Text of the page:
Boeing's Self-Cleaning Bathroom May Be The Answer For People Who Hate Public Toilets
No one likes using public bathrooms if they can help it, and airplane restrooms are no exception. But one company has recently come up with a solution that could help ease the fears of all the germophobes out there: a Boeing self-cleaning bathroom.
According to Engadget, the engineers over at Boeing have designed a technology that allows a bathroom to clean itself after every visitor, simply by using far UV light. The far UV light — which is different than the kind used in tanning beds and isn't harmful to skin — kills 99.99 percent of the microbes and germs in the bathroom, preventing the stinky disaster you've come to expect from public restrooms.
So how exactly does it work? As you exit the bathroom and close the door behind you, the lights activate, zapping all the germs left behind. The toilet cover even pops up automatically to ensure that the seat gets thoroughly cleaned. The whole process only takes three seconds and leaves the room much cleaner than when you left it.
If you're thinking three seconds can't possibly be long enough for a thorough cleaning, don't worry. In order to make up for any potentially lingering germs left behind, designers also made basically every element of the bathroom hands-free. To lift the toilet cover and seat or activate the faucet, soap dispenser or hand dry, all you have to do is wave your hand over their sensors. Even the trash can has its own sensor, so that you don't have to physically come into contact with it at any point.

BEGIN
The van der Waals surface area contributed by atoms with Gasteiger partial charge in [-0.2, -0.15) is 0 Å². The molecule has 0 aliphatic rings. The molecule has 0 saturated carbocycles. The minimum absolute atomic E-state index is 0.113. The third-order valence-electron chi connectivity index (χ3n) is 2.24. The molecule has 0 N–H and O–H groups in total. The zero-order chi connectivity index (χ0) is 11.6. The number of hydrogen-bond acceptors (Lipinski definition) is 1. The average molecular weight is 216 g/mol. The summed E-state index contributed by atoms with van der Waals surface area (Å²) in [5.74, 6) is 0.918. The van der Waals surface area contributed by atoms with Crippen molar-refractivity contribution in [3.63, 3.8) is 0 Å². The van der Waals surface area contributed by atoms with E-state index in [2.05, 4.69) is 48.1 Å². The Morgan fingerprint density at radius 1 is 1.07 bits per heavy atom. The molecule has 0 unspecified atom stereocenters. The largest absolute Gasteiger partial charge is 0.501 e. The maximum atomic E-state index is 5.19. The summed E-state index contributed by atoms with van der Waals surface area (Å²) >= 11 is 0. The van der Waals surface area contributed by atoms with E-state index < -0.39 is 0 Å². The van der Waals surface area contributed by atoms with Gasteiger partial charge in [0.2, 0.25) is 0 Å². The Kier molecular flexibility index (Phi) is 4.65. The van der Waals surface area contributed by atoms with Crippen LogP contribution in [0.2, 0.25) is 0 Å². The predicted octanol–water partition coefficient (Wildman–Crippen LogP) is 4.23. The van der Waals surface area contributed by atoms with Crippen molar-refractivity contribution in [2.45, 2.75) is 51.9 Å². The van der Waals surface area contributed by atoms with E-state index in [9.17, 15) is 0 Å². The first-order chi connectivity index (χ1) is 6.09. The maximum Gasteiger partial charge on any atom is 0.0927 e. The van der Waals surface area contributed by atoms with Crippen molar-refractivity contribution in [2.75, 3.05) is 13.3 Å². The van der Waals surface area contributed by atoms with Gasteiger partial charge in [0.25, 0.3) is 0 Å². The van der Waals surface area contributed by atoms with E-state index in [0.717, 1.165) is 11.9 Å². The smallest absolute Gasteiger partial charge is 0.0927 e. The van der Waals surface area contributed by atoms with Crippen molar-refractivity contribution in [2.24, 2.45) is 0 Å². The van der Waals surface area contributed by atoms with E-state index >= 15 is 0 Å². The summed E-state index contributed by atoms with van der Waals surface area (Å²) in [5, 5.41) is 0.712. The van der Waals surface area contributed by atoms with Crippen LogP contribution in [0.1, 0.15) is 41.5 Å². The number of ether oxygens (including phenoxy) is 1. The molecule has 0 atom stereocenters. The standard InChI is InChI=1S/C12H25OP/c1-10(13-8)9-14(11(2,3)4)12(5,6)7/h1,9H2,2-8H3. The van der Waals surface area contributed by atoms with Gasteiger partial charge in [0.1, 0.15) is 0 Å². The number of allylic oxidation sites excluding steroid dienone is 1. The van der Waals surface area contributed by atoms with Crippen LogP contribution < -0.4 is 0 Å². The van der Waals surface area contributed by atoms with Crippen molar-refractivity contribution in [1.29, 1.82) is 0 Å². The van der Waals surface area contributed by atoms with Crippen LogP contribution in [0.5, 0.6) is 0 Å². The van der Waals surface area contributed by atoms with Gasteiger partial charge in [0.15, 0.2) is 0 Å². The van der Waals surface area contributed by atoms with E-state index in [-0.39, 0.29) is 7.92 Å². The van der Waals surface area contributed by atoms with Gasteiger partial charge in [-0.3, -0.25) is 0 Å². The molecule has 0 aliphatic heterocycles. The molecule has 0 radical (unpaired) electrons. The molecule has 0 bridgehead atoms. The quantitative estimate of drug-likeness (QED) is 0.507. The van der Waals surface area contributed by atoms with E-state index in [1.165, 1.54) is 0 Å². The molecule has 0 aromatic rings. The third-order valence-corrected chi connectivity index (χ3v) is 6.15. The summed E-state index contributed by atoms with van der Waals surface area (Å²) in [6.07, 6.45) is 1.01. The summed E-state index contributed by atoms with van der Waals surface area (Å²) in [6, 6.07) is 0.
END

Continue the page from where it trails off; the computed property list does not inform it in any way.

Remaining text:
Unfortunately, the door handle still needs to be touched to get out, but the designers are working on changing that. And considering that everything else is basically germ-free by that point, you're still much better off than you ever would be in a regular bathroom.
Boeing is still testing the technology but hopes to install the innovative design in the near future. I think we can all agree that the sooner that happens, the better. Not only could self-cleaning bathrooms be a practical investment for airlines in the long run, they also may inspire the germ-fearing travelers out there to hop on a plane and go somewhere new.